The European Court of Justice (ECJ) recently ruled that a jurisdiction clause does not need to refer expressly to disputes arising from a breach of competition law where damages are claimed based on Art. 102 TFEU (i.e., for abuse of a dominant position). This contrasts with the ECJ’s position in follow-on cartel damages claims (under Art. 101 TFEU), where a jurisdiction clause must specifically refer to disputes concerning an infringement of competition law. Access the full article.
by Martina Maier, Philipp Werner and David Henry In a landmark ruling, the EU’s top court, the European Court of Justice (ECJ) in Kone and Others C-557/12 of 5 June 2014, has held that, where a cartel causes competing companies to increase their prices, the members of the cartel may be held liable for losses incurred by victims of those price increases. Please click here to read the full article.
EU National Courts May Have to Order Recovery of State Aid Before European Commission Makes Final Decision
The European Court of Justice decided on 21 November 2013 that EU national courts must assume that a measure qualifies as State aid, if the European Commission has opened an in-depth investigation into that measure. This judgment is relevant to all cases in which the disputed measure was already granted, or is planned to be granted, and the European Commission has opened an in-depth investigation but not yet made a final decision on whether or not the measures qualify as State aid. The European Court of Justice (ECJ) decided on 21 November 2013 in Deutsche Lufthansa AG v Flughafen Frankfurt-Hahn GmbH (C-284/12) on the obligations placed on national courts in EU Member States that have been asked by a third party to order the recovery of State aid that was granted to a beneficiary without approval by the European Commission. The ECJ stated that, even though the assessment carried out by the European Commission in its decision to open an in-depth investigation...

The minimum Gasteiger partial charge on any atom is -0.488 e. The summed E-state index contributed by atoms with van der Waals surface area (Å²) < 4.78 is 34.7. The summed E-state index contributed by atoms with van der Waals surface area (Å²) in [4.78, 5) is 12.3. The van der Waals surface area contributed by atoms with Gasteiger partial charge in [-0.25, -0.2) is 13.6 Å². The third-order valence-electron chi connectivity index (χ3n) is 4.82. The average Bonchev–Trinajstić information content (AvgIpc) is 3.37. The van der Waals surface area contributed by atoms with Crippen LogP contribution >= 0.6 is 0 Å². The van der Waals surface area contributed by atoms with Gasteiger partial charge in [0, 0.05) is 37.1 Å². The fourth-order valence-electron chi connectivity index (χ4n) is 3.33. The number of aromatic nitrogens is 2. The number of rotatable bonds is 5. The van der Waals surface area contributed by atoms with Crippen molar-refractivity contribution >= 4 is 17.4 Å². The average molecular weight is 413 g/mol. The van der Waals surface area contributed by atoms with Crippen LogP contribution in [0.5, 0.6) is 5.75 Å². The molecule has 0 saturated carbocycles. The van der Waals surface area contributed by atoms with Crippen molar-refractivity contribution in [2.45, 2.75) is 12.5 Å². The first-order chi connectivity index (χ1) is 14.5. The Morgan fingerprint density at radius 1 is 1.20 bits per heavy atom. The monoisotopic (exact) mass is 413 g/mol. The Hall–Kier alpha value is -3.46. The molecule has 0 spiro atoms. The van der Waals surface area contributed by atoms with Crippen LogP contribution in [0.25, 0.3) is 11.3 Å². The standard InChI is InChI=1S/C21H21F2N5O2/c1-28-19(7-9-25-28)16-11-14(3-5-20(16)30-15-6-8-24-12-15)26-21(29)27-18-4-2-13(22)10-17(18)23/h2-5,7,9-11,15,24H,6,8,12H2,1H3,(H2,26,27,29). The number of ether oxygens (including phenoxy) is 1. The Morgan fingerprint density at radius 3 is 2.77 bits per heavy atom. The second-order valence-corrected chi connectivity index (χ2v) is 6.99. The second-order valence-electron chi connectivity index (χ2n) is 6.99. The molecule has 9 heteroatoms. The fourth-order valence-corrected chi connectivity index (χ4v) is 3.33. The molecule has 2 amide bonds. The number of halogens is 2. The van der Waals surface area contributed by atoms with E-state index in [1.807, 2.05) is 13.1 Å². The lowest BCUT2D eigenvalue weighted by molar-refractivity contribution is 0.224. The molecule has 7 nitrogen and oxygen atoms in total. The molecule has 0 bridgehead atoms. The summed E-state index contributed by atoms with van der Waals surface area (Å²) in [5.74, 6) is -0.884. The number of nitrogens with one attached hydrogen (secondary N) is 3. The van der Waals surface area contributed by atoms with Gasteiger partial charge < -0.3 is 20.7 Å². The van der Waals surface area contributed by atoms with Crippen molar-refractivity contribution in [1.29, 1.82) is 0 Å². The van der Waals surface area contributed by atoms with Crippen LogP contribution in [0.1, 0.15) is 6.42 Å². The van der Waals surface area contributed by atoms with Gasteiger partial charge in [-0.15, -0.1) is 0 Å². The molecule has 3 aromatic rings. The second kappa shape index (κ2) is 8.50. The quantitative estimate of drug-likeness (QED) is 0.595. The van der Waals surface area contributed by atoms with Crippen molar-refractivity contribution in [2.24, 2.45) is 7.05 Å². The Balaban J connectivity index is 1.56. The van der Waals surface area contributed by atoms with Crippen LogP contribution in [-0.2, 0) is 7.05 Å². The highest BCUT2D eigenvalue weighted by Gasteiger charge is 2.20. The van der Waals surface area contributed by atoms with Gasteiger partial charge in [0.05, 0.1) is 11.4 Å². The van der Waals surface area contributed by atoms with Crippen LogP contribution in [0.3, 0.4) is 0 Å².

by David Henry, Martina Maier and Philipp Werner In the wake of the seminal European Court of Justice (ECJ) ruling in case C-360/09 - Pfleiderer AG v Bundeskartellamt, Amtsgericht Bonn (Bonn local court), in a decision rendered on 18 January 2012 (case 51 Gs 53/09), has refused to give a damages claimant access to leniency submissions held by the German Federal Cartel Office (FCO). Although strongly welcomed by the FCO, the decision is a blow to potential damages claimants in Germany, especially as it is not open to appeal. To read the full article, click here.
by Martina Maier and Philipp Werner In Elf Aquitaine SA v Commission, the European Court of Justice ruled on 29 September 2011 that Elf Aquitaine was not jointly and severally liable as a parent company for the involvement of its wholly owned subsidiary in the cartel for monochloroaecetic acid. Taken with a number of recent judgments, this suggests that European courts are getting tougher with the Commission on parental liability. To read the full article, click here.
by Andrea L. Hamilton and Wilko van Weert A recent Decision of the European Court of Justice shows once more that it is still next to impossible for a parent company to rebut the presumption of liability for its subsidiary’s conduct. Nevertheless, companies with subsidiaries operating in the EU would be well-served to consider reinforcing their compliance programmes throughout their groups. Reinforcing compliance is more likely to reduce competition law risks for parent companies than, for example, a strategy of distancing itself from its subsidiaries. To read the full article, please visit: http://www.mwe.com/info/news/bb0211l.htmhttp://www.mwe.com/info/news/bb0211l.htm